Day 1: I almost smashed my phone into the wall. I was so close to destroying that poor dying Samsung that have met the pavement so many times. I can describe my experience on those apps as a female cat walking in an alley filled with horny male cats (IN FEBRUARY). It wouldn’t shut up. Don’t get me wrong. I love the attention and the flirtation. I enjoy the idea of getting acquainted with new people. However, the big flaw here is with the idea of ‘getting acquainted.’ Being a visitor in the country and a non resident, I am not a target for ‘getting acquainted,’ but more of a ‘let’s breed with that a*** kind of target.’ There were those that fell into utter silence after telling that you’re not into fun, and there were those who thought that by sharing a picture of their penis with you, they would be upping a charming portfolio or as some might describe it: they would expect that your knees will weaken, shaken and you’ll fall down to your knees unable to fight against the power of the penis. As if, you know, we’re all quite desperate for a banana shaped rod, (sigh!). Thank you but my hands will suffice at the moment. Little to my surprise, I slowly lost interest in all those hungry yet not ripe bananas and ignoring the messages started.

Day 2: Relentless, impatient and insistent. Three things that I have never seen in any country in which I have used Grindr. People often know that no reply means not interested. But not in those bananas’ dictionary. As I wake up the next morning, hung over like there is no tomorrow and a deep guilt about that extra mojito I had and the reckless spending at Books@Cafe, my phone is still pinging. I fight the urge of getting up but my curiosity and phone win over the comfort of my pillow. I find tons of messages from the same guys from the day before. From some, even multiple messages repeating the words ‘Hi, How are you?’ and some even had this whole multilingual approach – French was not involved, therefore I cannot utilize a Lebanese metaphor here. Then, of course, there were those who’s English would have put an English professor into a coma upon that usage/wastage of language. Now, I cannot generalize all this upon the entire population of Jordan’s Grindr (and other apps) users, but some cases are just severe, and I guess it applies everywhere, no? However, the words of one man to me on Growlr led me to stop engaging. After I asked him to have a cup of coffee with him. He said ‘I am not interested in relationships, I just want to f*ck.’ There is one thing with this whole incident that made me dislike the lifeline apps scene. Since when does a cup of coffee equates with marriage?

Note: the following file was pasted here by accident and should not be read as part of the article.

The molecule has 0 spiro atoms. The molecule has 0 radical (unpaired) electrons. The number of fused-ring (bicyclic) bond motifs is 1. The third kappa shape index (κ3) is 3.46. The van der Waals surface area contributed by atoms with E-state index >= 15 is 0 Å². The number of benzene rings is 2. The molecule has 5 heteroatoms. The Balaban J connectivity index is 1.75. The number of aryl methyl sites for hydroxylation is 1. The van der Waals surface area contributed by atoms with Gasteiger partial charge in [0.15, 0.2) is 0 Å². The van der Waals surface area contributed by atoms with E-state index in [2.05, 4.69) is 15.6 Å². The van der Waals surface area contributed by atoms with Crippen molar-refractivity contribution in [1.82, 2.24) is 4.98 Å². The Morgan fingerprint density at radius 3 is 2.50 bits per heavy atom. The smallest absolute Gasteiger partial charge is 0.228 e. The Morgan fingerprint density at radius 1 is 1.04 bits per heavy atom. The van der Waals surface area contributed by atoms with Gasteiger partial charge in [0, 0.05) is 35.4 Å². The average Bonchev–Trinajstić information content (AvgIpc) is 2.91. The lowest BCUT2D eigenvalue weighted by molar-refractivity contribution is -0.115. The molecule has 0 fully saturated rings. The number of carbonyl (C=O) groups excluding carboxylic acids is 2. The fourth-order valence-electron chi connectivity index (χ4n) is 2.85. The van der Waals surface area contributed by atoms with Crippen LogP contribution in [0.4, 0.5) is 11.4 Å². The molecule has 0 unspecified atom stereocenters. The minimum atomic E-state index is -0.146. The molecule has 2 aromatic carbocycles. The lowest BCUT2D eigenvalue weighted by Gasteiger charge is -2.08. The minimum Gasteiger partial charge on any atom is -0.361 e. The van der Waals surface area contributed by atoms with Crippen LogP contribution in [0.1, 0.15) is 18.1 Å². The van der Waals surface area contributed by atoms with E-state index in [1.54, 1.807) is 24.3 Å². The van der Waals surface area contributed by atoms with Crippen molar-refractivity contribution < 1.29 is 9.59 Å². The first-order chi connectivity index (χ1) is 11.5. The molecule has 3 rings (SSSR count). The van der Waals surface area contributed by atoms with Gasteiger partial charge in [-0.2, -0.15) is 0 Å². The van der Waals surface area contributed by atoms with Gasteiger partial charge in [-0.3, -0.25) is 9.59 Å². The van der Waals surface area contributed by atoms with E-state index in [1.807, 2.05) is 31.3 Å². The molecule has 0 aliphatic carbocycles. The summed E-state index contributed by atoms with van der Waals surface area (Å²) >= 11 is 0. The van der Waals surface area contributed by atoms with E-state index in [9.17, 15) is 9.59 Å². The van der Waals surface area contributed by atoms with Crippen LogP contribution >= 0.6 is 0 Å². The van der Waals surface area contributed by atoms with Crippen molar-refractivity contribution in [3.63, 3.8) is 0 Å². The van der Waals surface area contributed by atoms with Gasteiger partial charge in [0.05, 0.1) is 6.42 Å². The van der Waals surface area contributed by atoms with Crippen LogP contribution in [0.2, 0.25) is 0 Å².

Revelations: I can’t say that this only happens in Jordan. It’s everywhere. It’s even in the Gulf. It’s even more brutal in the Gulf. But living in the Gulf, people often meet up for coffee before a hook up or even dinner. Those who end up hooking up either never see each other again or become friends. Even though, there is this obsession with these zoo-like apps, people still interact face to face in most cases. There is still the zoo factor but there is some form of interactions going that adds a hint of civilization. Of course, this is a generalizing statement and to avoid such statements, it is wiser to state that not all people in the Gulf are like that – there are still many similarities. Or it is perhaps that I am different breed of gay who only sees what they want to see (we are a rainbow after all whose ancestors are unicorns that poop colorful marsh mellows from the clouds). To put it quite frankly, I am the gay who wants to change the stereotype.